Sceptrin (pictured above) is a natural product that was first isolated from a marine sponge. It is bioactive and could have an antibiotic effect. Its biosynthesis is thought to be based on the [2+2] dimerization of hymenidin (pictured below). However, this reaction had not been achieved in the lab so far. Existing total syntheses of sceptrin require 11–25 steps and do not include this type of dimerization.
Long V. Nguyen and Timothy F. Jamison, Massachusetts Institute of Technology (MIT), Cambridge, USA, have performed a total synthesis of racemic sceptrin in four steps from commercially available compounds—the shortest synthesis reported to date. The team first built an imidazopyrimidine-containing substitute for hymenidin from N-(tert-butoxycarbonyl)-propargylamine and 3-bromoimidazopyrimidine. This intermediate was then dimerized under irradiation with blue LEDs in the presence of the iridium photocatalyst [Ir(dF(CF3)ppy)2(dtbbpy)]PF6 (dF(CF3)ppy = 3,5-difluoro-2-[5-(trifluoromethyl)-2-pyridinyl]phenyl, dtbbpy = di-tert-butylbipyridine) to form the cyclobutane core.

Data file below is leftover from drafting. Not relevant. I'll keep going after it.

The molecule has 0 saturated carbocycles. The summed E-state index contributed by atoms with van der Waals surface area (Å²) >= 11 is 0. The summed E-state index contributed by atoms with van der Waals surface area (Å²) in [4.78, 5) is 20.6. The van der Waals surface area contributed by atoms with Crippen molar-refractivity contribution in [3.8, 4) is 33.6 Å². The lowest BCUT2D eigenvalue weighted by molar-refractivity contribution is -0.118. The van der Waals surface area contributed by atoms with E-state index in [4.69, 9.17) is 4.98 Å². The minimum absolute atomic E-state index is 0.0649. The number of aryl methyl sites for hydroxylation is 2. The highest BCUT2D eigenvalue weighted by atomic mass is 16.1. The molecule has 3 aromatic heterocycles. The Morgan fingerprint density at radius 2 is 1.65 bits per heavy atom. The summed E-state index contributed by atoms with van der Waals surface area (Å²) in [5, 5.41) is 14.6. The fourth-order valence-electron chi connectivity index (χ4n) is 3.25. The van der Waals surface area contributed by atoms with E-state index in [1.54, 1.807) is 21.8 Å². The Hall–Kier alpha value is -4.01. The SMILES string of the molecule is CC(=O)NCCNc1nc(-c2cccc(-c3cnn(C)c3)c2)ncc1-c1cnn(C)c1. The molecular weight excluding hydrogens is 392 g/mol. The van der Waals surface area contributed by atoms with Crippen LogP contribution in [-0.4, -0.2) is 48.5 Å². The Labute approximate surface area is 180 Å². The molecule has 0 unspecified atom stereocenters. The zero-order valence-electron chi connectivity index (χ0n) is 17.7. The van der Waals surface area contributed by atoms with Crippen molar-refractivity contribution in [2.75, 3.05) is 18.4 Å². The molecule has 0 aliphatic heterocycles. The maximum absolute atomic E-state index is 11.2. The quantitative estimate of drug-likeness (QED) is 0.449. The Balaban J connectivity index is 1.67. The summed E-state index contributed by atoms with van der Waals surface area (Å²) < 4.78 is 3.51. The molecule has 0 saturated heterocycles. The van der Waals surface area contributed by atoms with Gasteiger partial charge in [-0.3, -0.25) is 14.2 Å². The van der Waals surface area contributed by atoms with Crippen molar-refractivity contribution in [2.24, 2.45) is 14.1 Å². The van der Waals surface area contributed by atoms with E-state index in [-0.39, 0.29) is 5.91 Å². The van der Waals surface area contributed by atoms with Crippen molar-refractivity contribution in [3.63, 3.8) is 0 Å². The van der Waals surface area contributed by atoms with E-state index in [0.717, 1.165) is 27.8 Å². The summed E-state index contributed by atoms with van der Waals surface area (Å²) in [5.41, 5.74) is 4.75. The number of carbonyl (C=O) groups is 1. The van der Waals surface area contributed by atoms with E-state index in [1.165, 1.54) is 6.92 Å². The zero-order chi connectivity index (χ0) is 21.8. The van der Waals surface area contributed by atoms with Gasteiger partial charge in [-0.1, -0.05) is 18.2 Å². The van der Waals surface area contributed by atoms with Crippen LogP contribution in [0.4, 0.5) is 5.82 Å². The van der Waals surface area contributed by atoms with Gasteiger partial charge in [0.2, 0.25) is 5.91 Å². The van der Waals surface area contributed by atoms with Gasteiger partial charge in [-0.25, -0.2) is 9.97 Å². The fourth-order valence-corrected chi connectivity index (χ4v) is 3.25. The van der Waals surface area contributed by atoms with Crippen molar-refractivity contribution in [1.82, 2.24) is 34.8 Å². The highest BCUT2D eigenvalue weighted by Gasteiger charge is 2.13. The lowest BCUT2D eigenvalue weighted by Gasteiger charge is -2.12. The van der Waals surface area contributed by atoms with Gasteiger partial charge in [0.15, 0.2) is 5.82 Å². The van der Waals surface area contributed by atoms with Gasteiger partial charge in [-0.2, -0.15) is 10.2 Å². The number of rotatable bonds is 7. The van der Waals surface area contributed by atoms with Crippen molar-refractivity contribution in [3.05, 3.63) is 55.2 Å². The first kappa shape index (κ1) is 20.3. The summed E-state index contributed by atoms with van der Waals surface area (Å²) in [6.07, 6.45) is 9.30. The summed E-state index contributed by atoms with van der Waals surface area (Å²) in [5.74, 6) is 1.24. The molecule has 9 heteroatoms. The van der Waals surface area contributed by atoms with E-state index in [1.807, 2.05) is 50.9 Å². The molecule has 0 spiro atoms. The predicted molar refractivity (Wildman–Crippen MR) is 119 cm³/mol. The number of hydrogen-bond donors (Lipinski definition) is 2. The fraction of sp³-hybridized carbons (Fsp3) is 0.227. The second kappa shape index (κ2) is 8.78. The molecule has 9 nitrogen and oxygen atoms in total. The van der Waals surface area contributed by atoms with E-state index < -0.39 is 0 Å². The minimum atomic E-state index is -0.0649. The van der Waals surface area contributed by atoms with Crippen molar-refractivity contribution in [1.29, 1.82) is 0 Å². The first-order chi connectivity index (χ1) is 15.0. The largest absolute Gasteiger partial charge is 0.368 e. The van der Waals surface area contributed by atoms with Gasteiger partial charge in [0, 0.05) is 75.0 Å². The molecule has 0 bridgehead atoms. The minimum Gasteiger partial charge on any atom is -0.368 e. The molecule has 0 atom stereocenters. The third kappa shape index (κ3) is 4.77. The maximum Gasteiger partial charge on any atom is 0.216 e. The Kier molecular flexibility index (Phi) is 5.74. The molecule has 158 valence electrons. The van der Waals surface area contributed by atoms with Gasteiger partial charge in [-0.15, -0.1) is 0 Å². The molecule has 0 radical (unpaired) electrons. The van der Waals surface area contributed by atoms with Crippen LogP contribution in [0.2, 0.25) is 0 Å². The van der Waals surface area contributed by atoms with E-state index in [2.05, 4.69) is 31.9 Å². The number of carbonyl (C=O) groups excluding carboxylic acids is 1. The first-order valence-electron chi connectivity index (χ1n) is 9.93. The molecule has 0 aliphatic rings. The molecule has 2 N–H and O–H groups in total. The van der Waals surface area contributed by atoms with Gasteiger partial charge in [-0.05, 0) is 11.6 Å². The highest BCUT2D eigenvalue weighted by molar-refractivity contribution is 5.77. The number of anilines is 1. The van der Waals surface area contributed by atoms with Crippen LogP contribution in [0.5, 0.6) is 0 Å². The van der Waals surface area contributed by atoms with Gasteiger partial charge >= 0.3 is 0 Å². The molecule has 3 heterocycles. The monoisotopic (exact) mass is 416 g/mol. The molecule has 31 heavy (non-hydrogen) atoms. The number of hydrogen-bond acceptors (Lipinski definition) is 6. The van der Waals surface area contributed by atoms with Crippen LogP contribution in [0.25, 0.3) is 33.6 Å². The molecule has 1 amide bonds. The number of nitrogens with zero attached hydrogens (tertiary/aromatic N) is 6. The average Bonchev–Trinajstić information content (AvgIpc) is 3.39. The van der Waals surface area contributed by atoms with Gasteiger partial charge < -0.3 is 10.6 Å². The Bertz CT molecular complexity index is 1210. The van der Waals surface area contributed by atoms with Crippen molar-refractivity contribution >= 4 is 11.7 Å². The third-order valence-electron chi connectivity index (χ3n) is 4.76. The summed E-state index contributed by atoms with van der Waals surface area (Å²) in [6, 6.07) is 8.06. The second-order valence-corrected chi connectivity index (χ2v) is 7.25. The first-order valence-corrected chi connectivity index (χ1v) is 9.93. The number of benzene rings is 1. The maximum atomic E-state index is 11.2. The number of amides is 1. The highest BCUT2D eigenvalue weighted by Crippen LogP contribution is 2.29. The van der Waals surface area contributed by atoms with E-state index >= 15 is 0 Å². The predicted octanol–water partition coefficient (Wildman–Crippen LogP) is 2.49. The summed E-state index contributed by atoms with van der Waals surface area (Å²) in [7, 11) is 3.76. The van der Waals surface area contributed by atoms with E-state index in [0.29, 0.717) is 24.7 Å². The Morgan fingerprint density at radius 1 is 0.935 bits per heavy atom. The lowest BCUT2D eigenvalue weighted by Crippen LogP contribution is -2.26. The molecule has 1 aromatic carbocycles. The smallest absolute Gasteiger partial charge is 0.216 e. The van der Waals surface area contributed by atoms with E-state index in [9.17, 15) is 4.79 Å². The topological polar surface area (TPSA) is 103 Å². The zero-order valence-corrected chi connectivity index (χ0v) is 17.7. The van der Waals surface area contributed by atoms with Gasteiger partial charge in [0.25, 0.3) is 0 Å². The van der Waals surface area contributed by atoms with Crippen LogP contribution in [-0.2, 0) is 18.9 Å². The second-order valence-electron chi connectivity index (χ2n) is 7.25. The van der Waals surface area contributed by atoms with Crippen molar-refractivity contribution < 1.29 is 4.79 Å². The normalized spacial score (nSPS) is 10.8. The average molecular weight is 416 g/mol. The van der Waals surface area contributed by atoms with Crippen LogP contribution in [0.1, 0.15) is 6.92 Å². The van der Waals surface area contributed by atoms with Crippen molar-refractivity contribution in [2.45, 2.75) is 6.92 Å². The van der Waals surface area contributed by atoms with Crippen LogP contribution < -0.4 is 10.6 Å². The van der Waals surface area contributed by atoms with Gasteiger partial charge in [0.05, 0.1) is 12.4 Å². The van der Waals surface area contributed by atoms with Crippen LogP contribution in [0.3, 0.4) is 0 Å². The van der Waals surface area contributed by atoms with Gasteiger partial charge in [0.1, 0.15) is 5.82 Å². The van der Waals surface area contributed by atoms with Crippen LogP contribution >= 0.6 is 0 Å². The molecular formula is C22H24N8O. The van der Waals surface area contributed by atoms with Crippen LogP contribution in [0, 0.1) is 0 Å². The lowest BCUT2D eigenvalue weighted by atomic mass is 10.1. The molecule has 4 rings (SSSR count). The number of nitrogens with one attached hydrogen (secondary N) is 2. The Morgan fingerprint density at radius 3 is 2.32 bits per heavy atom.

After this key dimerization step, the 3-bromopyrrole groups (pictured above on the right-hand side of the molecule) were installed via the reaction of the dimerized intermediate with a trichloroacetylbromopyrrole. The final product was then obtained by the addition of hydrazine, which converts the imidazopyrimidine groups to the desired aminoimidazole groups (pictured above on the left-hand side of the molecule). Using this approach, the team prepared multiple grams of (±)-sceptrin, which should enable studies of its biological activity.
- Total Synthesis of (±)-Sceptrin,
Long V. Nguyen, Timothy F. Jamison,
Org. Lett. 2020.